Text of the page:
Toothbrush with paste holder and paste dispensing mechanism
Agastya Narain Shukla
Delhi, Delhi

5th National Grassroots Innovation - 2009

 Innovator Profile

The toothpaste dispensing toothbrush

The toothbrush has an integrated arrangement for providing toothbrush and paste in a single assembly. The knob at the bottom of the tooth brush is twisted to push the paste up and out near the tip of the bristles.

The handle of the toothpaste has an inner cavity containing the toothpaste. Within the cavity, there is a reciprocating piston, which consists of a threaded rod running across the handle. When the rod is rotated anti-clockwise using a knob at the bottom, the paste is pushed forward into the bristle part of the toothpaste.

The bristles are a part of a separate detachable modular unit. The user can choose the hard, medium or soft variant and deploy as required. Any commercial toothpaste can be filled in the toothbrush. The entire unit and components can be cleaned to retain efficacy and maintain hygiene.

The toothbrush is made from a suitable food grade material. All the individual parts are replaceable, one can only change the part one wants to instead of changing the whole unit. The idea is to use the toothbrush for a long time and refill the paste when required.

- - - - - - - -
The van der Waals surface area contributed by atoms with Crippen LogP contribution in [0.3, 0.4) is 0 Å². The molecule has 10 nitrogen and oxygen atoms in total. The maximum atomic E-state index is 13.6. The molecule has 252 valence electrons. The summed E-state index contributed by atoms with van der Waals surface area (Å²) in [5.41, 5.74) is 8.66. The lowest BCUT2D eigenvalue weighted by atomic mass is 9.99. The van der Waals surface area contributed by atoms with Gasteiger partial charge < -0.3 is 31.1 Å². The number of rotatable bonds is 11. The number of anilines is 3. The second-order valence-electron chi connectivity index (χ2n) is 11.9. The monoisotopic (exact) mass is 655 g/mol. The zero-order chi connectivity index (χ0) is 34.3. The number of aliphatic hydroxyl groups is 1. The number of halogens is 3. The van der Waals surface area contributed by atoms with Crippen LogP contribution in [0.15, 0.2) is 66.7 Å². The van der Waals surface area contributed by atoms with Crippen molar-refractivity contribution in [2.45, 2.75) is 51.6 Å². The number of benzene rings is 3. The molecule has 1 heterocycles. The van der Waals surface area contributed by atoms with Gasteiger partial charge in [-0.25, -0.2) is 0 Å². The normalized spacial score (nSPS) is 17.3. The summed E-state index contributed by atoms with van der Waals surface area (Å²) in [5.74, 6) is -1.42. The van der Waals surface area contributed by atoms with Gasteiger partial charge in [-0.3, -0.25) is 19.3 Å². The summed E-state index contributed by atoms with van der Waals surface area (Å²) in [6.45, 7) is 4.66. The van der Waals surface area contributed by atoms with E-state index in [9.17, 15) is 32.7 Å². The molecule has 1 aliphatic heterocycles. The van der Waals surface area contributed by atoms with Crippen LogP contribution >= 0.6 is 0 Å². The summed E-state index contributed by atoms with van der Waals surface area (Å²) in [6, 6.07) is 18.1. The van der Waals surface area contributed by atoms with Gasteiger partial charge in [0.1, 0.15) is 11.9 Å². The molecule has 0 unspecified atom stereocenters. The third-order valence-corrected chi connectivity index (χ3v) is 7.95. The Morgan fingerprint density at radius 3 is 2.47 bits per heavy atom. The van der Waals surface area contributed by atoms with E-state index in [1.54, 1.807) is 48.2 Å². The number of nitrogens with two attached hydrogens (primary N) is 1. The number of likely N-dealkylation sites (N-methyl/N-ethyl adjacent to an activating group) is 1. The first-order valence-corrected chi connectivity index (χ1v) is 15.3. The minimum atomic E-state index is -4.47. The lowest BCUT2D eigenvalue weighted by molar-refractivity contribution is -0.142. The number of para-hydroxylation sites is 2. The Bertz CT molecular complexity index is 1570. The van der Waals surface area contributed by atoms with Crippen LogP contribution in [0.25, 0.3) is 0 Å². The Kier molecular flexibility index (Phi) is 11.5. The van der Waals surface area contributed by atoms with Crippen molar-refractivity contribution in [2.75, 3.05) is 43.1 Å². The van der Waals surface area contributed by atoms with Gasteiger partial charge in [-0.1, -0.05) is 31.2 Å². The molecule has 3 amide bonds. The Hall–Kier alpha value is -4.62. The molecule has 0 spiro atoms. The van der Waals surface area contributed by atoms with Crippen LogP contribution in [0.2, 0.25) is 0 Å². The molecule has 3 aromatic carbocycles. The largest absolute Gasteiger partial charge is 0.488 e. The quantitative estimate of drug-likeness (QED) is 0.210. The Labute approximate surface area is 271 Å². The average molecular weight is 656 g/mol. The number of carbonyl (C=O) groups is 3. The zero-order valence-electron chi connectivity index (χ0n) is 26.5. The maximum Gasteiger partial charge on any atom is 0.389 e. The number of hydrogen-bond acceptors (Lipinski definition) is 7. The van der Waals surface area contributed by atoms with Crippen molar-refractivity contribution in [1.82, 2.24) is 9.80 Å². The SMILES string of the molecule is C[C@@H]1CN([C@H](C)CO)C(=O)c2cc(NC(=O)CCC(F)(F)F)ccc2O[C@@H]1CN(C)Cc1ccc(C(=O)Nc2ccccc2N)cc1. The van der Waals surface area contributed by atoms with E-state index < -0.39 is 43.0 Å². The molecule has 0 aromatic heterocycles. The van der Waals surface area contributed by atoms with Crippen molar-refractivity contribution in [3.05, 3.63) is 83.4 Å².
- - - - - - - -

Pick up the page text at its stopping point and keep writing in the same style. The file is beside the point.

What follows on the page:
Comparable toothbrushes are found in prior art, albeit with a modified configuration. But these instances differ in construction and design from the current innovation.

An innovator and an entrepreneur, Agastya Narayan Shukla (45) has developed a toothbrush with an integrated toothpaste dispensing mechanism. The toothpaste is filled in the body of the brush and need not be put separately.

Agastya was born on 15th August, 1970 to PrahladBhaktraj Shukla and Kamla Devi. His father owned a power loom unit at AnandParvat in Delhi. Unlike his three elder siblings, he used to assist his father at the factory when he was still a kid. Working with him and learning the nuances, his little eyes starting dreaming of running his own factory soon. The zeal to do something independently made him realize his dream when he was just 12. He set up his own small factory in partnership with one of his friend. While other children of his age were busy in learning books, or playing games, he was engrossed in his factory making spare parts.

He continued his schooling for two more years, though he preferred to spend his time in his factory rather than going school. Hence, he dropped out of the school at the age of 14 and completely devoted himself to the factoryand was getting a hands on experience. He continued to self-tutor himself by exploring relevant technical books and attending informative programmes. His father's work was also not going on smoothly for the past few years and there were certain financial crisis. He therefore did not mind young Agastya pursuing an alternate choice and trying to be independent.